So now, I wonder if this anniversary re-release is the beginning of a new trend, allowing us nostalgic geysers a chance to recapture our youth, while demonstrating just how cool this old stuff is to the young’uns out there.  We’ve got a theatre here in town that regularly holds “retro” film nights.  While this isn’t new — I saw The Graduate on an anniversary release back in the early 80s — it seems like there’s a lot more of it going on.

Maybe we’re just too busy looking backwards.  Maybe some films from my youth really have become classics.  Regardless, I really enjoyed seeing this one, and can’t wait to see the next “old geezer” flick at the nickelodeon.

posted by Colin Wright in Entertainment and have Comments Off

A Return, and a Farewell

For the last year (and change), I’ve been pretty silent around here. It’s not for lack of having anything to say, but I’ve really just been numbed by so many things… life, the universe and everything, to steal a phrase from Douglas Adams.  My mother taught me that if you couldn’t say anything nice, don’t say anything at all.  Blame my Southern upbringing for roaring silence then, for there’s not been much nice to say.

Or so I’d think.  But there’s nice things to write about.  There’ve been Jeep things and Jeep events.  There’s been my music… refuge, voice, and savior.  (Note the lower case “s” — I know the real Savior, and I’m on the right side of Him.)  Of course, there’s my wife and family and nutty canines, and the new life my niece and soon-to-be-nephew will begin this weekend in Virginia.  And no matter how much war, rioting, looting, plague and just plain ol’ evil is out there, there’s always something nice to say about something.  And that’s something I need to remember on a daily basis.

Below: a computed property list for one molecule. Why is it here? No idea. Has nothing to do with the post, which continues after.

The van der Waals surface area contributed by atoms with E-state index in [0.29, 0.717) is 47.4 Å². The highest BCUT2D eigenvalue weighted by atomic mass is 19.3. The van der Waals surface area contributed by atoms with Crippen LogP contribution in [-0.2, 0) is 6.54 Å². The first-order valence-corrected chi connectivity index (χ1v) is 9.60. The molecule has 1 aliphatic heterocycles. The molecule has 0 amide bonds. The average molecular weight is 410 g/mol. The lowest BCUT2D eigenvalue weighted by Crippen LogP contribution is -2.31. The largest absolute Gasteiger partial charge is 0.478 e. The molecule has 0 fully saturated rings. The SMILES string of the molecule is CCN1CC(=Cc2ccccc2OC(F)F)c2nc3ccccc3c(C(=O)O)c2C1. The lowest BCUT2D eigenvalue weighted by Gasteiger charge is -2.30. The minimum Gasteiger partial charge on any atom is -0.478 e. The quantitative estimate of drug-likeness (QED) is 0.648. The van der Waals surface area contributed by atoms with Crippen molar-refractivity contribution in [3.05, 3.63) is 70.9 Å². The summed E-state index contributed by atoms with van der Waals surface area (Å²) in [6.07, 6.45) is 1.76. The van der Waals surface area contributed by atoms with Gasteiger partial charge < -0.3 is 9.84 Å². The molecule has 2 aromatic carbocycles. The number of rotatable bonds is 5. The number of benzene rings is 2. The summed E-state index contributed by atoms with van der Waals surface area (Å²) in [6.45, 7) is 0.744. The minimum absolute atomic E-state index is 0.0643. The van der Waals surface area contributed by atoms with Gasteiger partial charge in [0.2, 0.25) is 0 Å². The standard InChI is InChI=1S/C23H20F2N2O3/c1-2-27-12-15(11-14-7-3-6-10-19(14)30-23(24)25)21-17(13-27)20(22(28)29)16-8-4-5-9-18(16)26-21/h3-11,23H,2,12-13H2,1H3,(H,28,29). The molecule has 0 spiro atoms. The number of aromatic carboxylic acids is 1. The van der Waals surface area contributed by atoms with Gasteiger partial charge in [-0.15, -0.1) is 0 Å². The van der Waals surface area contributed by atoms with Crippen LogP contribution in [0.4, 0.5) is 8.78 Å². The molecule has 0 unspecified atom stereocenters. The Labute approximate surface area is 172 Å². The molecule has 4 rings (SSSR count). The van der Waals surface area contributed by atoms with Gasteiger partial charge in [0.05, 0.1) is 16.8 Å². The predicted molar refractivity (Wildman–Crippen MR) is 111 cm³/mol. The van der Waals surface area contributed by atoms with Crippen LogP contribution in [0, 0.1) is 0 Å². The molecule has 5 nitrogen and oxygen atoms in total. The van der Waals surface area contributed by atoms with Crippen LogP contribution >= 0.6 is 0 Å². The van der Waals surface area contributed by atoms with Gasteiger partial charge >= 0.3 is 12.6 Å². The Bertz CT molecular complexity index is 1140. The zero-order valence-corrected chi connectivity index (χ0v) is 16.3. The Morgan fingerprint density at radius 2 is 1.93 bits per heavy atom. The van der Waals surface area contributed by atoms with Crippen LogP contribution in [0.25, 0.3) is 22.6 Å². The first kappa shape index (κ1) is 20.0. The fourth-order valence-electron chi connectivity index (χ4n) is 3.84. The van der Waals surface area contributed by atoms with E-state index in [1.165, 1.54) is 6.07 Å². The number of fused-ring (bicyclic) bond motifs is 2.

I’ll try to do better.

And despite the nudge toward the positive, what strikes my muse tonight is a farewell.

I can’t imagine what kind of demons one has to endure or house rent-free to drive you to give up one of God’s greatest gifts — your own life — but Robin Williams obviously found them, and succumbed to them.  I never met the man, and don’t know much about his life, aside from what’s been reported over the last few decades.  He genuinely seemed to be a kind man, albeit with his own struggles.  What I have seen is his work, across more than half my lifetime.